Climate Change Threatens UK Birds: New Report Highlights Need for Urgent Action


Song Thrush (photo: Garth Peacock).

A new report warns today (May 22nd) that familiar wildlife will quickly decline in the UK if immediate action is not taken to tackle climate change.

The MONARCH report, to which the RSPB has contributed, details the predicted change in the suitability of the UK's climate for 32 species including the Song Thrush, Common Scoter, Black Grouse and Capercaillie.

Other species are also threatened by climate change, most notably Ring Ouzel and Golden Plover.

Seabirds may face a bleak future too, as do long-distance migrants such as Cuckoo and Spotted Flycatcher and the RSPB believes ministers must help wildlife adapt to climate change by funding habitat re-creation within and beyond protected sites.

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Golden Plover (photo: Kenneth Plows).

The government has promised action to cut greenhouse gases to tackle climate change but its targets are too weak.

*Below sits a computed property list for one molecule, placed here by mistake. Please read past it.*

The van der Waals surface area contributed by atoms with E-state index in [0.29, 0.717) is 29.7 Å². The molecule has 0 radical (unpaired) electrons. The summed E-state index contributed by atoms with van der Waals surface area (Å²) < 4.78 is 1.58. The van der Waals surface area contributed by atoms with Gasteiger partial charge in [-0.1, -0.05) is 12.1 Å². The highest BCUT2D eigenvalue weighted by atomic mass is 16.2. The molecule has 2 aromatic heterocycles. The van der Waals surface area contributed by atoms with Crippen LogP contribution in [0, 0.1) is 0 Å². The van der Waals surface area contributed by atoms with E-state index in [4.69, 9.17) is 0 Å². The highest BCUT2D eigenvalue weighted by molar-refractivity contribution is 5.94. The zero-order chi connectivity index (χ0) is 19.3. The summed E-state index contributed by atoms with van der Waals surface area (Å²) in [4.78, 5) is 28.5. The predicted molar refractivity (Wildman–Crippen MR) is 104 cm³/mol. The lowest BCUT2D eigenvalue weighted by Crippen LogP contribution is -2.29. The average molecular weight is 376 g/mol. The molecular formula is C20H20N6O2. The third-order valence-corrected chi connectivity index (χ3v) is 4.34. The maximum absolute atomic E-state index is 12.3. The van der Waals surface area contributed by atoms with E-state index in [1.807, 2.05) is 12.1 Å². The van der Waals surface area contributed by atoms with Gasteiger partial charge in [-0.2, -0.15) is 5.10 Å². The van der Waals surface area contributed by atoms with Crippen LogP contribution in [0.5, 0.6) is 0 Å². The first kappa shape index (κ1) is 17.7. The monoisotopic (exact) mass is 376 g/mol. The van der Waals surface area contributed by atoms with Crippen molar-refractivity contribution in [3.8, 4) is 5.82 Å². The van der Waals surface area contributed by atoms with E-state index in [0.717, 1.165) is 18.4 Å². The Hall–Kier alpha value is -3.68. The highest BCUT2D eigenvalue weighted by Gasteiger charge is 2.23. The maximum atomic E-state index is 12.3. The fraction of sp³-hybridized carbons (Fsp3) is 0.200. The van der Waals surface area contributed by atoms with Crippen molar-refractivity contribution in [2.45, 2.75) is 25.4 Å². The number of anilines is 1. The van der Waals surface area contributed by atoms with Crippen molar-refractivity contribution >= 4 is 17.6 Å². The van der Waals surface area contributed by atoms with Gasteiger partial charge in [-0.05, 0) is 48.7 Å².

Dr Mark Avery, Conservation Director at the RSPB, said: "The MONARCH report provides yet more evidence that action on climate change is crucial and urgent if we are to save wildlife from its effects. The government must commit to more stringent emissions cuts if we are to keep temperature rise below the global safety limit of two degrees this century."

"Action throughout the UK must also take into account the devastating impact climate change may have on the environment and wildlife. We must manage the countryside to help wildlife adapt to climate change and provide new areas to accommodate species being forced to move. We must adapt and extend our nature reserves and create much bigger areas of habitat to put back what has been lost."

Dr Jeremy Wilson, RSPB Head of Research in Scotland, said: "The MONARCH studies suggest that we must increase our conservation work for northern species such as Capercaillie and Black Grouse. Strengthening species populations today will put them in a stronger position to face any potential problems in the future."

Spotted Flycatchers have declined in the UK by 86 per cent in 40 years and by 59 per cent in Europe since 1980. Cuckoo numbers in the UK have dropped by 29 per cent since 1994 and 17 per cent in Europe since 1980. Factors affecting these birds are thought to include drought in the Sahara over which they must fly every year.
Written by: RSPB